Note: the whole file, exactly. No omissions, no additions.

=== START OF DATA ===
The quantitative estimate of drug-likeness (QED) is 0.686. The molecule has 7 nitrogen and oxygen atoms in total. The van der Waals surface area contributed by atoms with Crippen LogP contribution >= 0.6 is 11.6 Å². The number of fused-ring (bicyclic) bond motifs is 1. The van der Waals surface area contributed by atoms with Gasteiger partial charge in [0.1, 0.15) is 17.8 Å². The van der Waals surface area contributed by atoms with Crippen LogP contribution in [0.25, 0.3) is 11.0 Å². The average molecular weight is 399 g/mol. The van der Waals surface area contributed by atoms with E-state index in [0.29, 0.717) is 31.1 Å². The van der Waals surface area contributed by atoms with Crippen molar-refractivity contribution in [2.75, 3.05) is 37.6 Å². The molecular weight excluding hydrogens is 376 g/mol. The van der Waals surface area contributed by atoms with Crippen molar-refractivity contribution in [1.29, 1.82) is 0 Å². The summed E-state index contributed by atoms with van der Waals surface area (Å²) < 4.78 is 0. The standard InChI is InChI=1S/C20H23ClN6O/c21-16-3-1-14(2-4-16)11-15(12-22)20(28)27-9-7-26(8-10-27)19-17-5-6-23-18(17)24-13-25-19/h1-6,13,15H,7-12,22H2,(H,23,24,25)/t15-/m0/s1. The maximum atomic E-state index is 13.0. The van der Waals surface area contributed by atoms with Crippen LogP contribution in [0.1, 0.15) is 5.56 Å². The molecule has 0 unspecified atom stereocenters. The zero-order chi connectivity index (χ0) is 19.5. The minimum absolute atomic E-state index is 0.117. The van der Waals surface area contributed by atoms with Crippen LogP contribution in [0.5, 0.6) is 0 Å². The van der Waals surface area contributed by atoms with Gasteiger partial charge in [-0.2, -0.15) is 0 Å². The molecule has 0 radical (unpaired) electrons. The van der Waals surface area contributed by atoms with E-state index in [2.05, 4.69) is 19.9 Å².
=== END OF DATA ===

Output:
The quantitative estimate of drug-likeness (QED) is 0.686. The molecule has 7 nitrogen and oxygen atoms in total. The van der Waals surface area contributed by atoms with Crippen LogP contribution >= 0.6 is 11.6 Å². The number of fused-ring (bicyclic) bond motifs is 1. The van der Waals surface area contributed by atoms with Gasteiger partial charge in [0.1, 0.15) is 17.8 Å². The van der Waals surface area contributed by atoms with Crippen LogP contribution in [0.25, 0.3) is 11.0 Å². The average molecular weight is 399 g/mol. The van der Waals surface area contributed by atoms with E-state index in [0.29, 0.717) is 31.1 Å². The van der Waals surface area contributed by atoms with Crippen molar-refractivity contribution in [2.75, 3.05) is 37.6 Å². The molecular weight excluding hydrogens is 376 g/mol. The van der Waals surface area contributed by atoms with Crippen molar-refractivity contribution in [1.29, 1.82) is 0 Å². The summed E-state index contributed by atoms with van der Waals surface area (Å²) < 4.78 is 0. The standard InChI is InChI=1S/C20H23ClN6O/c21-16-3-1-14(2-4-16)11-15(12-22)20(28)27-9-7-26(8-10-27)19-17-5-6-23-18(17)24-13-25-19/h1-6,13,15H,7-12,22H2,(H,23,24,25)/t15-/m0/s1. The maximum atomic E-state index is 13.0. The van der Waals surface area contributed by atoms with Crippen LogP contribution in [0.1, 0.15) is 5.56 Å². The molecule has 0 unspecified atom stereocenters. The zero-order chi connectivity index (χ0) is 19.5. The minimum absolute atomic E-state index is 0.117. The van der Waals surface area contributed by atoms with Crippen LogP contribution in [0.5, 0.6) is 0 Å². The van der Waals surface area contributed by atoms with Gasteiger partial charge in [-0.2, -0.15) is 0 Å². The molecule has 0 radical (unpaired) electrons. The van der Waals surface area contributed by atoms with E-state index in [2.05, 4.69) is 19.9 Å².